To risk it or not?
Technology has come to our rescue time and again to remedy our problems. Despite its benefits, there are always certain risks one should weigh. A...
There is much debate over whether lactating mothers should undergo laser eye surgery or not. It is important to weigh the risks and effects it could have on the child, and choose the best option for both mother and child
Technology has come to our rescue time and again to remedy our problems. Despite its benefits, there are always certain risks one should weigh. A procedure that involves laser results in cause for worry, for one wonders about the effects it might have.
There is debate over whether laser treatments are advisable for lactating mothers. Several doctors recommend expectant mothers to avoid laser eye procedures because there are chances of it affecting the child. Dr Kasu Prasad Reddy, Chief Surgeon and Chairman, Maxivision Eye Hospitals says, “In medical terms, there are two types of contraindications – absolute and relative. While absolute stands for one that is life-threatening and should be avoided, relative is that which is acceptable. I consider it as an absolute contraindication in this case.”
LASIK (laser-assisted in situ keratomileusis) surgery requires the use of steroids afterwards, and it is these steroids that can be transmitted through the mother’s milk to cause harm to the child. However, for those who don’t mind risking it, an alternative – non-steroidal anti-inflammatory (NSAI) procedure is performed. Dr KP Reddy says, “I am cautious about performing the surgery on a lactating mother.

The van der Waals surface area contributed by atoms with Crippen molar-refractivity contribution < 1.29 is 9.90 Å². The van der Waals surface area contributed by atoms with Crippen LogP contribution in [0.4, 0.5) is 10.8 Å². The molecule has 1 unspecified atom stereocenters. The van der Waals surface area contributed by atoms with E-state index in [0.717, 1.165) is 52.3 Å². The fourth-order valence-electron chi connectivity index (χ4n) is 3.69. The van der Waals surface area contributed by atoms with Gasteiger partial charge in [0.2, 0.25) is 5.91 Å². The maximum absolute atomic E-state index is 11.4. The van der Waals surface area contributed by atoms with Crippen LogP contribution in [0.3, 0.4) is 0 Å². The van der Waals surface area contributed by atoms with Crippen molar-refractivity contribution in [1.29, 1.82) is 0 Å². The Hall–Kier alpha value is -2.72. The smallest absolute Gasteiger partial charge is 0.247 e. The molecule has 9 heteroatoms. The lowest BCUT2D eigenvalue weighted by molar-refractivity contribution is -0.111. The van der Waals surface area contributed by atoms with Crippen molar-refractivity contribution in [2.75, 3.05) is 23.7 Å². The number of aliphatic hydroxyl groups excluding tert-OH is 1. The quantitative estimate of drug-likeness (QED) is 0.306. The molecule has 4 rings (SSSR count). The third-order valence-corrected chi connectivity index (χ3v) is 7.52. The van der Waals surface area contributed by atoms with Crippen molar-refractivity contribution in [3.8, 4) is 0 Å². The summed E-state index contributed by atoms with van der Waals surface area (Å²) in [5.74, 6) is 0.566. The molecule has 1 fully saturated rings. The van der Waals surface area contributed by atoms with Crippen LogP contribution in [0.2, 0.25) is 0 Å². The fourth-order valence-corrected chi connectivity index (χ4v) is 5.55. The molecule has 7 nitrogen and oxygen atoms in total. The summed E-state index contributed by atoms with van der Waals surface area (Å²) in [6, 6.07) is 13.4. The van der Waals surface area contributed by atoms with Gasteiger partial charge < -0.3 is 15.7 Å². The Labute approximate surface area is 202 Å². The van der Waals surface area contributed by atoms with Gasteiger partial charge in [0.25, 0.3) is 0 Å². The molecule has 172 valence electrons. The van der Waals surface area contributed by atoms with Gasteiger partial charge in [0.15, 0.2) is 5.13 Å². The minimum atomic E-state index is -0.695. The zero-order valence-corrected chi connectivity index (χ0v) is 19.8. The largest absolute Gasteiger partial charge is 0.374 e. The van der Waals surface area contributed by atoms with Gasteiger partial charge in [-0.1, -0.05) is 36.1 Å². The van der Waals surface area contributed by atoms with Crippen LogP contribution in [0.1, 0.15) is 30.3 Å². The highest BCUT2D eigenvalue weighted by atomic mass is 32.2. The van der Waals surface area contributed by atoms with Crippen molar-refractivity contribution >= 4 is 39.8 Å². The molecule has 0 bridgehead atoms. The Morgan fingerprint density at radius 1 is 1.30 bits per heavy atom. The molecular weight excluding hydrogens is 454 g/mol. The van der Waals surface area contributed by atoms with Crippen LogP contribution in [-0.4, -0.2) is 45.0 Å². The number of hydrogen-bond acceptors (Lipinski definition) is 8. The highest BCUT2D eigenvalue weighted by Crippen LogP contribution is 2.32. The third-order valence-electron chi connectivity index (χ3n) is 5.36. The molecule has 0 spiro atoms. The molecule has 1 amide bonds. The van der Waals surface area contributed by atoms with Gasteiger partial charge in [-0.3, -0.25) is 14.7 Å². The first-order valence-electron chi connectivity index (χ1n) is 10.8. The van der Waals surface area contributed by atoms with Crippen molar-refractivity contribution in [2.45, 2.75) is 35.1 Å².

Although it is rare that you hear of a major problem related to it, medical research advises against it, and so do I. Instead, ICL (implantable collamer lens) is an alternative.” He further explains that it is not the laser itself that causes harm, but the effects from the usage of steroids post-surgery. He advises that mothers can undergo the procedure immediately after the lactation ends.
Points to note for anyone who wishes to undergo LASIK procedure:
- First find out if the treatment is suitable to you or not. 33 per cent of people are born with ‘pink cornea’, where the thickness of cornea is not enough to perform surgery. The thickness needs to be 500 microns or above.
- Go to a doctor who has all the technologies available –from ICLs to LASIK – so that he can advise alternatives if required.
- Surgery can be performed only for certain age groups. After the 19th birthday for girls, and after the 20th birthday for boys.
- More importantly, one should go for a check-up every year after the surgery.